Every action in the top games like XCOM and XCOM 2 is well considered. Regardless of how well-intentioned or poorly executed an approach is, they can go from 0 to 100 in the blink of an eye. No matter whether you’re banging aliens or your own head against a wall after you’ve accidentally killed your favorite foot soldier, these games are masters of risk/reward balance. But are there any other games out there that work in the same way? Firaxis XCOM is, after all, an adaptation of Julian Gollop’s 1994 classic, X Com.UFO Defense, which popularized the formula. XCOM and XCOM 2 are two of the most popular video games on the market today.
1. Mutant Year Zero: Road to Eden
Sniper ducks and tanks with explosive cannons are what you’ll find in this game. Turn-based combat in Road to Eden’s turn-based combat system may seem immediately familiar, but it also pulls away from XCOM in novel ways. In the first place, there’s the post-apocalyptic scenario, which is inhabited by animal/human hybrids with grim comedy. And then there’s the pre-fight skulking and looting.
Moving your three-animal squad past hostile blindspots as you go from The Ark to a new destination is the initial step in any mission. Your team can position itself for an ambush on a huge group or triple team an isolated enemy from the shadows as long as you stay hidden. The XCOM concept has been spiced up a bit with this pre-fight stealth.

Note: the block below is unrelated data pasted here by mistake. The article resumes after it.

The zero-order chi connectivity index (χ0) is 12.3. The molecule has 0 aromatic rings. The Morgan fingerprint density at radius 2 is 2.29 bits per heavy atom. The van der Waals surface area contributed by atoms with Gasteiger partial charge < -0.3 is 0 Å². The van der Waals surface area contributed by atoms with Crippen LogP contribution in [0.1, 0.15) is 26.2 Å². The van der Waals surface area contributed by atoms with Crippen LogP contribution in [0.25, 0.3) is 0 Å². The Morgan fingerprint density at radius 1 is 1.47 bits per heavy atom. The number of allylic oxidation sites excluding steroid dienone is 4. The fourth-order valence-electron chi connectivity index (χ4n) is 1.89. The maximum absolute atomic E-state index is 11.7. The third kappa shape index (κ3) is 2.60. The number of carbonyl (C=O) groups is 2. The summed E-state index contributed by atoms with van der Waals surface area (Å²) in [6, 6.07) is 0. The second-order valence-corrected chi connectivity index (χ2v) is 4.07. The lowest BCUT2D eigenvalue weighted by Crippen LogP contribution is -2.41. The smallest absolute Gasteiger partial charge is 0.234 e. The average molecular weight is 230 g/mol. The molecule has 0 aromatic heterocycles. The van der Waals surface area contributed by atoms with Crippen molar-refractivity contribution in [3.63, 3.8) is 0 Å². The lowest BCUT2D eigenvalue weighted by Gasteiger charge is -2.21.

For PlayStation 4, Xbox One, Nintendo Switch, and PC. If you’d want to try it out for yourself, you can get a free copy
2. Invisible, Inc.
A fast-paced cyberpunk spy game with a turn-based interface. Even if you’re undetected when you enter the enemy’s lair, snatching the gubbin you’re looking for and escaping is the ideal strategy. Unavoidable camera detection will set off an alarm, which will then lead to turn-based warfare with well-explained rules and the pandemonium of aggressive enemy AI.
The parallels don’t stop there, either.
A globe map lets you choose which missions to take, and if any of your team members are left behind, they are gone for good. Invisible, Inc.’s battles gain strategic complexity as you hack into cameras, uncover safes, and tag guards with tags. No matter how many times you play it, you won’t feel like you’ve taken a step backwards when you compare it to, say, XCOM 2.
In actuality, UFO Defense is a genuine indie replica of the modern XCOM games, with a few much-needed quality of life tweaks. You can still rename your squad of soldiers, which we love, but it makes it more painful when they die because the user interface is simpler but also more confusing and lacks a tutorial. Time units (action points) can be reserved between combat turns and scrambled jets can be used to engage in tactical aerial battles.